On this day in 2001, David Gruber, star of the reality tv series, "Junk Finders!" discovered an old general store in Causeyville, Mississippi, which was a treasure trove of collectables. The store, which first opened its doors in 1887, and was the first negro-owned business in the county, had fallen on hard times, as the town's population had dwindled to just a few families. Fifth generation store owner, Clevon Wattell, was being forced into bankruptcy, and liquidating the store's contents, including a collection of vintage tobacco advertisements in pristine condition. Gruber offered Mr. Wattell $50 for the entire lot, but was annoyed to have his offer refused. Tobacco-related items were highly collectable, and Gruber was determined to secure the collection of rare pieces, which he intended to sell at auction, so he raised his offer to $75. To Gruber's growing frustration, Wattell again refused, citing that his grandson's internet research had valued each of the 20 or so pieces of advertising art at no less than $350 a piece. Gruber conceded that, of course their would be a mark-up when he placed the pieces up for auction, but that his time and effort had a significant dollar value attached to them and that, at the end of the day, by paying his final offer of $300 for the lot, he would be left with barely a profit. It was clear to him that Wattell did not have an understanding of buying and selling, let alone market-driven pricing. To Gruber's consternation, Mr. Wattell refused the offer, and Gruber's TV crew was forced to scrap the footage, as it would be of no use to their show.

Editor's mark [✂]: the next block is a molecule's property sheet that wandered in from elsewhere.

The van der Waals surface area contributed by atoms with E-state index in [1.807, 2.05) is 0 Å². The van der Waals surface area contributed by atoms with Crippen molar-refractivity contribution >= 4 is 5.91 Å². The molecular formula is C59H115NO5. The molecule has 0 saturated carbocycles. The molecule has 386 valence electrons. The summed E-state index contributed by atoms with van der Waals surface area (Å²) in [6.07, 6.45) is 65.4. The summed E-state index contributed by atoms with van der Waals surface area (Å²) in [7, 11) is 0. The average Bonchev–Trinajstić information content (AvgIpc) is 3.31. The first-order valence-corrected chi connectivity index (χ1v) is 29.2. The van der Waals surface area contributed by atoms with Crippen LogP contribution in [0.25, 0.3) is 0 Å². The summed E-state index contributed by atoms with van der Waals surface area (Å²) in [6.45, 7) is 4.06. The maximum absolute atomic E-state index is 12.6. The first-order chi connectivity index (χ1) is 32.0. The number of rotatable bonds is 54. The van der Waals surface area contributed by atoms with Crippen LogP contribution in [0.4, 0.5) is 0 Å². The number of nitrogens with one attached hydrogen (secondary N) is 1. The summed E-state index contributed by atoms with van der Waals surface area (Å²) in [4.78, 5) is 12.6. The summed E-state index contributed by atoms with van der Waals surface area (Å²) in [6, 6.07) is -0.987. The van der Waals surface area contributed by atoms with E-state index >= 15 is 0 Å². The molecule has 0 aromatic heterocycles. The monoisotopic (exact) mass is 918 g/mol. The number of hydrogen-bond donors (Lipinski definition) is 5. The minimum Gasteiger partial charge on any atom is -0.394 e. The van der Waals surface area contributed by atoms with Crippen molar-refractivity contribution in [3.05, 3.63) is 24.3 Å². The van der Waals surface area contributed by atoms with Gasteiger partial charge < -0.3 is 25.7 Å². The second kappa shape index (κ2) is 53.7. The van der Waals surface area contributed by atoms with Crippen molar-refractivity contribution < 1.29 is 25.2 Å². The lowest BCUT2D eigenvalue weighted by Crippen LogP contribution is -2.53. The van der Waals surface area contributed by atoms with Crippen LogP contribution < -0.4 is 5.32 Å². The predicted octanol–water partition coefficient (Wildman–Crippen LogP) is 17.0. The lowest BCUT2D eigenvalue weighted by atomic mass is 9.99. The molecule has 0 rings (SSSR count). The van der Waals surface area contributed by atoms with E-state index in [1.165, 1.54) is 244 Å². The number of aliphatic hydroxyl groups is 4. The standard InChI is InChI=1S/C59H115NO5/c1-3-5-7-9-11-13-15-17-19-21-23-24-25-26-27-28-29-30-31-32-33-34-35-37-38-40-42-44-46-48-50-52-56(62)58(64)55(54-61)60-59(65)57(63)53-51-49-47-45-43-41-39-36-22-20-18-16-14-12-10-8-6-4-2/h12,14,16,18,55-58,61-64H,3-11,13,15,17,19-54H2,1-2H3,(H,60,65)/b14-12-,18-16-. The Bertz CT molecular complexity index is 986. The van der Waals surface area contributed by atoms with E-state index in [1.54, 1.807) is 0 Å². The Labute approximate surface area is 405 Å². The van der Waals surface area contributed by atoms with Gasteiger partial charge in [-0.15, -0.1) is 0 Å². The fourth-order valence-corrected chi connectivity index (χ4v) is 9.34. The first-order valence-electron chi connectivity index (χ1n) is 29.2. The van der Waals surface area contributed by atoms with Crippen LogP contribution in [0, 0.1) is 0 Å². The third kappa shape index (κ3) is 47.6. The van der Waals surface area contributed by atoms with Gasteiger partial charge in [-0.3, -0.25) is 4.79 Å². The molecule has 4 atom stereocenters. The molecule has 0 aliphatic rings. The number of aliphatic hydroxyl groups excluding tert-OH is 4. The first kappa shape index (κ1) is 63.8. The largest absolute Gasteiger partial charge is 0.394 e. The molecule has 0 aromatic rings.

Interestingly enough, while Clevon Wattell did not appear on Junk Finders!, he did appear, a few months later, on an episode of Antiques Road Show in which his collection of rare, vintage tobacco advertising art, in mint condition, was appraised at a value of $10,000.